Tag Archives | Language

How a PhD in linguistics prepared me for motherhood

peasap (CC BY 2.0)

peasap (CC BY 2.0)

Annabelle Lukin

Unlike most newborns, on his arrival into the world, my newly-minted son found himself in the arms of someone well-versed in the the most fiercely contested question in contemporary linguistics: is language innate?

Are babies born with grammar hard-wired into their brain? Or is language something bestowed by culture and socialisation?

The early exchanges of gaze, attention and vocalisations with my baby in his first hours, days and weeks were experienced against the melodrama of modern linguistics’ greatest schism. This happens to revolve entirely around the role of mothers and significant others in the development of a child’s language.

In the story of how language emerges in the child, as told by Noam Chomsky, nature is largely the lone hero. The child comes with a “language organ” already installed in her or his brain, as a sudden and isolated gift of evolution – out of nowhere, all-at-once, fully formed and forever unchanging.… Read the rest

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Linguist Claims that 90% of Languages Will Be Extinct in 100 years

The Tower of Babel by Pieter Bruegel the Elder

The Tower of Babel by Pieter Bruegel the Elder

Sarah Griffiths writes at The Daily Mail:

Sci-fi visions of the future may focus on soaring skylines and flying cars, but the world in 100 years may not only look different, but sound different too.

While there are more than 6,000 languages spoken globally at present, less than 600 are likely to endure in 2115, and they could be simplified versions of what we recognise today, one linguist has claimed.

He told MailOnline that the advent of technologically-advanced translating tools will not be enough to save the diversity of Earth’s languages either.

Writing in a piece for The Wall Street Journal, Dr John McWhorter said that in a century from now there will be ‘vastly fewer languages,’ which will be less complicated than they are today – especially in the way they are spoken.

The American studies, philosophy and music expert at Columbia University, predicts that 90 per cent of languages will die out to leave around 600.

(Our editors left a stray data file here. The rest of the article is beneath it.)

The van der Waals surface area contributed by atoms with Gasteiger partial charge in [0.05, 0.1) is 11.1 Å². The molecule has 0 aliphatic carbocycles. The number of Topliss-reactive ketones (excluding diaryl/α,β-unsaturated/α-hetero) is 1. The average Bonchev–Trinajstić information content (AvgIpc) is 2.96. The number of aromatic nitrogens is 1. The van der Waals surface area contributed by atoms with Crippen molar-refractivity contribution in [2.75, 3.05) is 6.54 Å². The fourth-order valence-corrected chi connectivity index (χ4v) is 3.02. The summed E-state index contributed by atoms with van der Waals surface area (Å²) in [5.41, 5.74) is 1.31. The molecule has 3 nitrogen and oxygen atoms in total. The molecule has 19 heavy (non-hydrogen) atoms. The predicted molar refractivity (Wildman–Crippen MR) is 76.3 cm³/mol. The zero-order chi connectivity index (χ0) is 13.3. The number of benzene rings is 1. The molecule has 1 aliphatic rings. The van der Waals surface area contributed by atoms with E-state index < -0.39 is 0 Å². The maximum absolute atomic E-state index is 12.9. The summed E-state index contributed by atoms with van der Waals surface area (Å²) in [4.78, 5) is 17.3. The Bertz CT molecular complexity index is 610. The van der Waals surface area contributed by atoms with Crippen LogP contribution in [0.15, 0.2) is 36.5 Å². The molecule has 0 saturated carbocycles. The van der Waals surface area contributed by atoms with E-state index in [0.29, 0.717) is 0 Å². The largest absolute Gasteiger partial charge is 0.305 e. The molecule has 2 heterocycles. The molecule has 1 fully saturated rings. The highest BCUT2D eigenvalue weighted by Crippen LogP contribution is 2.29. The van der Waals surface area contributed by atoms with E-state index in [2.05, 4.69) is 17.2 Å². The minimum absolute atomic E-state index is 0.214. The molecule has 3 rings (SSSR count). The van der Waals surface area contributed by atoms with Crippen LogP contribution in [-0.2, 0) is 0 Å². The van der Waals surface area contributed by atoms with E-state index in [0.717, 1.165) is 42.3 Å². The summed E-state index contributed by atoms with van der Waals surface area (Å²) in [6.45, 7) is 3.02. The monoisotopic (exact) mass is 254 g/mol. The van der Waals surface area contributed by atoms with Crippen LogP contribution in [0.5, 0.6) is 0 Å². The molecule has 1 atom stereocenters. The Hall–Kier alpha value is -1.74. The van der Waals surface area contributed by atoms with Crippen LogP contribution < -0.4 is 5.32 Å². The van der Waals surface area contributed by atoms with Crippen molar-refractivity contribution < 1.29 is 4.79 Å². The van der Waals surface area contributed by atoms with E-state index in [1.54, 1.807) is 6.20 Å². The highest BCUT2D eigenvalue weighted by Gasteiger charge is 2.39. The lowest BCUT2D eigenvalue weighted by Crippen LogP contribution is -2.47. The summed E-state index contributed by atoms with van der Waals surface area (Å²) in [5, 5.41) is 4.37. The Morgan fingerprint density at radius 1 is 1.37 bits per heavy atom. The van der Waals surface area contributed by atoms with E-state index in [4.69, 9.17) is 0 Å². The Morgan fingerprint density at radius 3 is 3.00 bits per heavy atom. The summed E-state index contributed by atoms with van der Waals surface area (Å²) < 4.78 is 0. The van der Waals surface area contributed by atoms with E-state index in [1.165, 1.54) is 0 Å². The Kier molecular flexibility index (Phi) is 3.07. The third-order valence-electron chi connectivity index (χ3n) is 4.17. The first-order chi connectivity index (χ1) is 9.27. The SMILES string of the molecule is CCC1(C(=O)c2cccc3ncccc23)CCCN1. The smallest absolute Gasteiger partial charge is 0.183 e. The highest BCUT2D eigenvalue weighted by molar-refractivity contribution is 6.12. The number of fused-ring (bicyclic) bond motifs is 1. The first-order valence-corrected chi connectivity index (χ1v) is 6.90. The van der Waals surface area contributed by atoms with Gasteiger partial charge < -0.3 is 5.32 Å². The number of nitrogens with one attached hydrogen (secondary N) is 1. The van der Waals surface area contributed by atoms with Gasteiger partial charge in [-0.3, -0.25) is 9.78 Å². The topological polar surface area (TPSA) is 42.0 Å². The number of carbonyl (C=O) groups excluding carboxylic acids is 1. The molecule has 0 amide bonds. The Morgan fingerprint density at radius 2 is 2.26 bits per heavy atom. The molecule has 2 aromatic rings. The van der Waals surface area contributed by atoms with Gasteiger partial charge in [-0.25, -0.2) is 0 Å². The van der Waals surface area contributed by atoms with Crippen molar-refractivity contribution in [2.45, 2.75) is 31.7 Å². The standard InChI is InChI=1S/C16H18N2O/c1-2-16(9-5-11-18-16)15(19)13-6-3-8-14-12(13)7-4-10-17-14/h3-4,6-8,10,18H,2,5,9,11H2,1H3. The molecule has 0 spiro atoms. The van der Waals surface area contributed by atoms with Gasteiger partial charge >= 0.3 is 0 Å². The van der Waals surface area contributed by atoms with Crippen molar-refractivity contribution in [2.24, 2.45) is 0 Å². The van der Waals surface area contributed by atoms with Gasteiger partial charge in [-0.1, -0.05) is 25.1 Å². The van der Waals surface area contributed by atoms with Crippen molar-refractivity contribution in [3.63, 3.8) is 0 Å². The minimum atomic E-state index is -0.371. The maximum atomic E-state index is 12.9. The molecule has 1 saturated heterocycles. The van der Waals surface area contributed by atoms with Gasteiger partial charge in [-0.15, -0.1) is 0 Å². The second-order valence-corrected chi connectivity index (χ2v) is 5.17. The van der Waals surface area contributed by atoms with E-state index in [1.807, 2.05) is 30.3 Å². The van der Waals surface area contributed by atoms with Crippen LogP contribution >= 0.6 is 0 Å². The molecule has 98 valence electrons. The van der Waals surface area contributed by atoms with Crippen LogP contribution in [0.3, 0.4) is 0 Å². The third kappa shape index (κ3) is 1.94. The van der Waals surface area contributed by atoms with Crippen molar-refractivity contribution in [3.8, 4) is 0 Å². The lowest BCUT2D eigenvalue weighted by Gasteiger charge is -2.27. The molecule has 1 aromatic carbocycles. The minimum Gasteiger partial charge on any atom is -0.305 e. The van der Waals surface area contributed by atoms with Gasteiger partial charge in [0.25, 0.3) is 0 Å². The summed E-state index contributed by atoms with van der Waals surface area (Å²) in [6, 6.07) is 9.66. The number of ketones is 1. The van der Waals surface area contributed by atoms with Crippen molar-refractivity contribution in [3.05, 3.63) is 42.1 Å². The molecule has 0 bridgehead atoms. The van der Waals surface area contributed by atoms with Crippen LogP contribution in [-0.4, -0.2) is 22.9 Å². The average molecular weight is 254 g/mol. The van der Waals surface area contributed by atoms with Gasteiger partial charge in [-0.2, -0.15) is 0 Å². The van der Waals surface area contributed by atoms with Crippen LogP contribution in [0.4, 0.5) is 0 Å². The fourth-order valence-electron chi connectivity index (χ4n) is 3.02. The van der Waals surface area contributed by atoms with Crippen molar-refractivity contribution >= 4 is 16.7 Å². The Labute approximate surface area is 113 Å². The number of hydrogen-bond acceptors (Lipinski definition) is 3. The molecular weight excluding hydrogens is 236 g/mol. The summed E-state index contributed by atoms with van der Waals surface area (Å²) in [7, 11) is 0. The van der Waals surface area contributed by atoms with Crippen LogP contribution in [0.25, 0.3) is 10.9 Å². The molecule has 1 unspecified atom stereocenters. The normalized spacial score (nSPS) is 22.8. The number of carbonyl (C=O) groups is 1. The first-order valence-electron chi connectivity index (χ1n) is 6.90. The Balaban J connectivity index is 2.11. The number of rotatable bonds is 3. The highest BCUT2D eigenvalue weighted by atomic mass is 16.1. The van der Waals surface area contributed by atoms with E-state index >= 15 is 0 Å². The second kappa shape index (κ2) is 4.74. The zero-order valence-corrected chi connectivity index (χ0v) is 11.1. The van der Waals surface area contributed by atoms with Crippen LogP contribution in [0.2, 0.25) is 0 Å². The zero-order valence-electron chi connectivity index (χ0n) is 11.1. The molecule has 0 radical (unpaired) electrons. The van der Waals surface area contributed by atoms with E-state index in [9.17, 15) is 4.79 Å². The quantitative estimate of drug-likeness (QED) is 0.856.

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Humans, Baboons Share Cumulative Culture Ability

Gelada Baboon  A.Davey (CC BY 2.0)

Gelada Baboon
A.Davey (CC BY 2.0)

Via ScienceDaily:

The ability to build up knowledge over generations, called cumulative culture, has given mankind language and technology. While it was thought to be limited to humans until now, researchers from the Laboratoire de psychologie cognitive (CNRS/AMU), working in collaboration with colleagues at the University of Edinburgh (UK), have recently found that baboons are also capable of cumulative culture. Their findings are published in Proceedings of the Royal Society B on 5 November 2014.

Humankind is capable of great accomplishments, such as sending probes into space and eradicating diseases; these achievements have been made possible because humans learn from their elders and enrich this knowledge over generations. It was previously thought that this cumulative aspect of culture — whereby small changes build up, are transmitted, used and enriched by others — was limited to humans, but it has now been observed in another primate, the baboon.

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Direct Brain Interface Between Humans

Surian Soosay (CC BY 2.0)

Surian Soosay (CC BY 2.0)

Via ScienceDaily:

Sometimes, words just complicate things. What if our brains could communicate directly with each other, bypassing the need for language?

University of Washington researchers have successfully replicated a direct brain-to-brain connection between pairs of people as part of a scientific study following the team’s initial demonstration a year ago. In the newly published study, which involved six people, researchers were able to transmit the signals from one person’s brain over the Internet and use these signals to control the hand motions of another person within a split second of sending that signal.

At the time of the first experiment in August 2013, the UW team was the first to demonstrate two human brains communicating in this way. The researchers then tested their brain-to-brain interface in a more comprehensive study, published Nov. 5 in the journal PLOS ONE.